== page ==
Please note that a sample client interview station and a sample advocacy/oral presentation station are provided at the end of this information. These sample stations do not represent all the material that will be covered by the OSCE.
The OSCE will examine Parts C, D and F of the SRA's Day One Outcomes.
The OSCE will cover the 3 practice areas of Business, Civil & Criminal Litigation and Property & Probate.
For each of these practice areas you will be required to undertake 3 assessed exercises or stations as follows:
|Station 1:||Client interview and completion of attendance note/case analysis|
|Station 2:||Client interview and completion of attendance note/case analysis|
|Station 3:||Advocacy/oral presentation exercise|
You will therefore undertake the above cycle three times; once for Business (3 stations) once for Civil and Criminal litigation (3 stations), and once for Property and Probate (3 stations).
In total, across the 3 practice areas, you will move through 9 stations.
Different candidates will complete the stations in different orders. Thus you may for instance be asked to start with the advocacy/oral presentation station.
The following table illustrates the OSCE cycle which you will have to undertake, for each of the 3 practice areas of Business, Civil & Criminal Litigation and Property & Probate.
|Preparation 1||10 minutes|
|Client Interview 1||25 minutes|
|Complete attendance note/case analysis 1||25 minutes|
|Preparation 2||10 minutes|
|Client Interview 2||25 minutes|
|Complete attendance note/case analysis 2||25 minutes|
|Preparation for advocacy/oral presentation||45 minutes|
|Advocacy/oral presentation||15 minutes|
It is anticipated that you will undertake OSCEs in the 3 practice areas on 3 separate but consecutive days. Further details of this will however be given for each sitting.
Station 1 – activity 1 - preparation (10 minutes)
You will be handed an email from a partner or a secretary which will enable you to prepare for the interview with the client by letting you know who the client is and something about what the client has come to discuss. It may, but will not necessarily, be accompanied by documents.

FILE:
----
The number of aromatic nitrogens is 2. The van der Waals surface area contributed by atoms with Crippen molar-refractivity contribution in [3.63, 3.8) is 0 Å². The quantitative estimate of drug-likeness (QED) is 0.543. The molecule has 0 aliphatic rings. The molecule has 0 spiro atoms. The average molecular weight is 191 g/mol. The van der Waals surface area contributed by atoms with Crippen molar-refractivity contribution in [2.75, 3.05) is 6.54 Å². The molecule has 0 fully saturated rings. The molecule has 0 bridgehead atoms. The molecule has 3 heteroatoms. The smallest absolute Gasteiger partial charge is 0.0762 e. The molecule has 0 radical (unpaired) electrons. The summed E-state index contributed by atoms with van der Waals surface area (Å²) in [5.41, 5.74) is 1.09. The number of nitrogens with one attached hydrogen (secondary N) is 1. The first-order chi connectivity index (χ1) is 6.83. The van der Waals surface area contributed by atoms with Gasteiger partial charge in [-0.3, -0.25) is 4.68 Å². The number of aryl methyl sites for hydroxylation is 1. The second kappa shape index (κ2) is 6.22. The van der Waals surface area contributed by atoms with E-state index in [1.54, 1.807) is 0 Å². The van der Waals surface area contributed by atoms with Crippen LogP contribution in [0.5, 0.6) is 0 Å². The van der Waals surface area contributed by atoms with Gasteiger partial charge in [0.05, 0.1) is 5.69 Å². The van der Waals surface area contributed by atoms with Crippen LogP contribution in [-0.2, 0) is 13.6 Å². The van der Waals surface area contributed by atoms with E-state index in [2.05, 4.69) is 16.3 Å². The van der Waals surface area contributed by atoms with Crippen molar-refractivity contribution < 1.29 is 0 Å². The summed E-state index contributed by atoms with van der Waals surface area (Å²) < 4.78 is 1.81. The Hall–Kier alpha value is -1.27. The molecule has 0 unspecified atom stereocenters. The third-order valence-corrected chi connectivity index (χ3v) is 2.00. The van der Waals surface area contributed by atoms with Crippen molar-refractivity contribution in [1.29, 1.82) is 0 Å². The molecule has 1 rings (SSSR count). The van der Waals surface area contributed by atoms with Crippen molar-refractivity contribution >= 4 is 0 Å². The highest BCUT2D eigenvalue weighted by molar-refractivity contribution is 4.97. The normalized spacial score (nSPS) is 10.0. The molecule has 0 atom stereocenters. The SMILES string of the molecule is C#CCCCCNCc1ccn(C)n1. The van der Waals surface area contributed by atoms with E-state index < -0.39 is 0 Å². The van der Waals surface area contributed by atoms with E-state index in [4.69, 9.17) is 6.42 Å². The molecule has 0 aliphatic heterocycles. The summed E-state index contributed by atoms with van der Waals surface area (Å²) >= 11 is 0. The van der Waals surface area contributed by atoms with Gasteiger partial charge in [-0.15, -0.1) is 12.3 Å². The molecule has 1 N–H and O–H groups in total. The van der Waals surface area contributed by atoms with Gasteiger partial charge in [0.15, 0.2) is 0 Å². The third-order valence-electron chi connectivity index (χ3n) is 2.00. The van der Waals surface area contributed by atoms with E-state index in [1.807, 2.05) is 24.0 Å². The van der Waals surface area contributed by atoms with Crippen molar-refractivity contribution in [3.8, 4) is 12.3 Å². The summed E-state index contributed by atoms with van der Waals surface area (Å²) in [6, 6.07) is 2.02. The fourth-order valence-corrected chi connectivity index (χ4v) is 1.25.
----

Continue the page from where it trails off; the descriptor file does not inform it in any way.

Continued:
The email will also give you guidance on whether you should deal with client care, funding or money laundering issues. If the email tells you not to deal with these issues then there is no need to do so. The email may also indicate specific legal issues which you should have particular regard to in the interview and the subsequent attendance note/case analysis.
You will be able to make notes during the preparation.
Station 1 – activity 2 – interview (25 minutes)
The client will enter the room and the interview will commence. The client may, but will not necessarily, bring documents with them. During the interview you will be able to refer to the notes made during preparation and to make additional notes.
You should have two main objectives during the interview: First, you want to establish a good working relationship with the client and to ensure that they will instruct you or continue to instruct you in their matter. Secondly, you want to obtain all the relevant information and as full an understanding as you can of their concerns. You will not be expected to provide the client with detailed advice at this stage. The client may, however, ask you specific questions and if they do you should answer these as appropriate.
Once you have completed the interview you should bring it to an appropriate close on the basis that you will be advising the client at a later date when you have considered their case.
At the end of 25 minutes if you have not already brought the interview to a close, the client will do so.
Station 1 – activity 3 – completion of attendance note/case analysis (25 minutes)
You will have 25 minutes to write by hand an attendance note/case analysis of the interview. You will be able to consult the notes you made during activity 1 and activity 2.